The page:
A campus-wide power outage at Dillard University in New Orleans left students and dining staff with no meal service from Feb. 26 to March 1. Many students were relocated to the Hilton New Orleans Riverside Hotel, and employees were left stranded.
Dillard’s Dining Director Scott Price immediately contacted Phoebe Cook, district manager in southern Louisiana for Sodexo, the college’s foodservice provider. They discussed logistics and decided to serve Sunday dinner that first evening to use up some inventory and minimize loss.
They then reached out to Charlie Casrill, dining director at Loyola University, to create a plan to feed the students lunch and dinner for however long was necessary.
“We quickly jumped into ‘hurricane mode’—it’s almost second nature for us here in New Orleans,” said Cook. “Loyola and Dillard are only four miles apart, and our resilient teams know how to collaborate in a crisis.”
Price and his team prepared breakfast boxes so Dillard students could eat breakfast on campus Monday morning. Then, Loyola opened its dining halls to feed the displaced students lunch and dinner. Shuttles were arranged to take students back and forth, and Dillard Dining employees were on hand to help the Loyola dining staff. The two teams partnered up to serve over 678 meals over a three-day period.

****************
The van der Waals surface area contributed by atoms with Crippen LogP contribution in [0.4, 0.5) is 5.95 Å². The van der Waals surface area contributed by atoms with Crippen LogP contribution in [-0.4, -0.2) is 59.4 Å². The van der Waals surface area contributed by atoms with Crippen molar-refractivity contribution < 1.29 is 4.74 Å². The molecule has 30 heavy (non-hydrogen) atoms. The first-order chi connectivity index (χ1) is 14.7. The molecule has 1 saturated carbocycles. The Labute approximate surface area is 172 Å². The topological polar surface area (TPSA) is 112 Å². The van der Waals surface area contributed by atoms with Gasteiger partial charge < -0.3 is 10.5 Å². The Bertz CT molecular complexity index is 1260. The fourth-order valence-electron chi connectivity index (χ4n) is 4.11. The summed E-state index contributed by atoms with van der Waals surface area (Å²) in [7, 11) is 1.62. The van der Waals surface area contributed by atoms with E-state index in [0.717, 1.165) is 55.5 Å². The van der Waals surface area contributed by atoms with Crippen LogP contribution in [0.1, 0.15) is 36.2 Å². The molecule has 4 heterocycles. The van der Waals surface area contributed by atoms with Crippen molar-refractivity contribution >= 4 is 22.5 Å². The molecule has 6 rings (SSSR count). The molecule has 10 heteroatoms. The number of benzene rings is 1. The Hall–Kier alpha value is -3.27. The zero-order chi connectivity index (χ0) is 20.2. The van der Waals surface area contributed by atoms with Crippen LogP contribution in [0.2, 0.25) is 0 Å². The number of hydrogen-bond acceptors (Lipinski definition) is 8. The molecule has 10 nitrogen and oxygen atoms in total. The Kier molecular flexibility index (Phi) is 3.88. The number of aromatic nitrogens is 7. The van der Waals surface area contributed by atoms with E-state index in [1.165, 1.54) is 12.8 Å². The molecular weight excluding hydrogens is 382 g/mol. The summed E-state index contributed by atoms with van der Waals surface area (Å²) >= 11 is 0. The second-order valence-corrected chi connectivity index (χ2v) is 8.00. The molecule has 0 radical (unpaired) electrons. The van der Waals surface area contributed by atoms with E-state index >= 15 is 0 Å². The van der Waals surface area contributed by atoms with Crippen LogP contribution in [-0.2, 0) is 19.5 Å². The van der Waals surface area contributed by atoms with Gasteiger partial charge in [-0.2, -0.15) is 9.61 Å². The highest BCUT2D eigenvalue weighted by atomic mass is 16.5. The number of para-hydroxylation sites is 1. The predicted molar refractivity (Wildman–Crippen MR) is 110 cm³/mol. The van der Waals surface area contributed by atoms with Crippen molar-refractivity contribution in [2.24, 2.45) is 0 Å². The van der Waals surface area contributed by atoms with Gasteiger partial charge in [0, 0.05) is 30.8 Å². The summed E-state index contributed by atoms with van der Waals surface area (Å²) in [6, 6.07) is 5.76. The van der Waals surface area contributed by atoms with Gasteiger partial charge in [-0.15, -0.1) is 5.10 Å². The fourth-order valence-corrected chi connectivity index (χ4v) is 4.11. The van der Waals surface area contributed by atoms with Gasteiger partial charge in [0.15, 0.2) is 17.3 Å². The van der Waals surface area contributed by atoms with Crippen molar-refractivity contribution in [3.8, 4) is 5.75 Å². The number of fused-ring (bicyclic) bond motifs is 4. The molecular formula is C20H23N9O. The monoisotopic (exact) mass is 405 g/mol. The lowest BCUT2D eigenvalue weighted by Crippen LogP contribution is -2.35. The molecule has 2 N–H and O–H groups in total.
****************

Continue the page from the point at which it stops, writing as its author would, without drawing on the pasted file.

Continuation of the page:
“The chefs at the two schools have great relationships, and it was like old friends coming together,” said Casrill. Dillard’s culinary and serving staff assisted with prepping meals and manning the stations. Loyola was holding a “test kitchen” at the time, trying out new menu items and concepts, so the Dillard students joined in too, providing feedback.
Since not all students came in to eat at the same time, Loyola’s dining halls were able to accommodate the extra bodies. The university also opened its food insecurity pantry to Dillard students.
“We didn’t have to order a lot more food either,” said Cook. “After each meal period, we knew just how many students came through and how much to order.”
Although Dillard staff tried to salvage most of their perishables by lugging cases down to refrigerated trucks parked outside, the power outage did have a financial impact, said Price.
But one part of the program was saved: a crawfish boil that Dillard had been planning as a special event for that week.
“We made the decision to hold it outside on the quad and invite everyone at Loyola to come,” said Price, adding that it was a great way to celebrate the collaboration and thank the Loyola team for their hospitality.